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ICA pushes for ESL removal ‘as soon as possible’ 

The Insurance Council of Australia says the NSW emergency services levy on insurance should be removed as soon as possible, as new data shows the extent of the burden on policyholders.

The NSW government has committed to removing the levy and is consulting on transition arrangements and a replacement model.

In a submission, ICA says it does not prefer a particular model at this time, but “strong consideration should be given to the practicality and timeliness of implementing a new revenue base to ensure the ESL can begin to be removed as soon as possible”.

The submission also proposes a way to address flaws in the previous government’s arrangements for tapering down the levy. That reform effort was ultimately abandoned.

“We suggest consideration of an alternative approach where the amount of ESL required to be collected in the final year of the ESL is reduced to account for when insurance policies are written throughout the year,” it says.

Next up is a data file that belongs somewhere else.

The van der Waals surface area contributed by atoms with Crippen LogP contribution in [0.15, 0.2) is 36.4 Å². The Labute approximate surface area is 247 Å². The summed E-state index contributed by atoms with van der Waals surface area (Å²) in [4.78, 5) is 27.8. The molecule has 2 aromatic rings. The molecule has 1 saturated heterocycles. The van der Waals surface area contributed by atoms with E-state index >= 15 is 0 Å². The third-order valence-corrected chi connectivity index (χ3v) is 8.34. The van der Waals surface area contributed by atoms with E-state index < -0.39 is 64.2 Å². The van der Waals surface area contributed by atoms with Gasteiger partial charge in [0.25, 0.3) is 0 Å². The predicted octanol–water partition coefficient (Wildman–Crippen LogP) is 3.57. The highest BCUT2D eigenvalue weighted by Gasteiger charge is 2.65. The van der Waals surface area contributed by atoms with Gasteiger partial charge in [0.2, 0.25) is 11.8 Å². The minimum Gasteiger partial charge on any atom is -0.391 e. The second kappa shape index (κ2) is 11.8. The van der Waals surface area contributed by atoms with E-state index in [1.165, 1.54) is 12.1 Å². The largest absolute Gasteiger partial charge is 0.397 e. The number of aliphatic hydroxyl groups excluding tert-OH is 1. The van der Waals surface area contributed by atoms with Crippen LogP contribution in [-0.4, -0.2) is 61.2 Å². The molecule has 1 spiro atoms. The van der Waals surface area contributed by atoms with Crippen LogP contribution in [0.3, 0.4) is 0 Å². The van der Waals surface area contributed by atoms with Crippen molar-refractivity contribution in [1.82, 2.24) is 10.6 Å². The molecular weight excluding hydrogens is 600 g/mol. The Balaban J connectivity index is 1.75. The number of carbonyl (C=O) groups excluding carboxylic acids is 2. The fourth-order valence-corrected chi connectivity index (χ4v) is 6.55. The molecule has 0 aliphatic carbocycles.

Under the arrangement, a policy taken out one-quarter of the way through the year could pay 75% of the ESL rate at the start of the year, and a policy taken out halfway through could pay 50%.

ICA backs having the Independent Pricing and Regulatory Tribunal monitor the removal, saying its remit should be limited to confirming the pass-through of ESL reductions to consumers, and strong consideration should be given to limiting unnecessary costs for insurers.

Analysis of insurers’ pricing data shows the ESL directly adds an average of $252 to home and contents policies, $633 to commercial building and contents policies, and $922 to commercial building policies, the submission says.

After adding the compounding effects of the GST and stamp duty, the cost rises to $305 for home and contents policies, $766 for commercial building and contents policies, and $1200 for commercial building policies.

ICA says its analysis also underscores that the ESL disproportionately burdens those least able to afford it and does not fairly reflect the potential need for emergency services.

“The current system is not equitable, efficient or sustainable and is very complex,” CEO Andrew Hall says. “A new levy that rectifies these issues, while maintaining the principle of cost recovery, will lead to a better outcome for NSW.”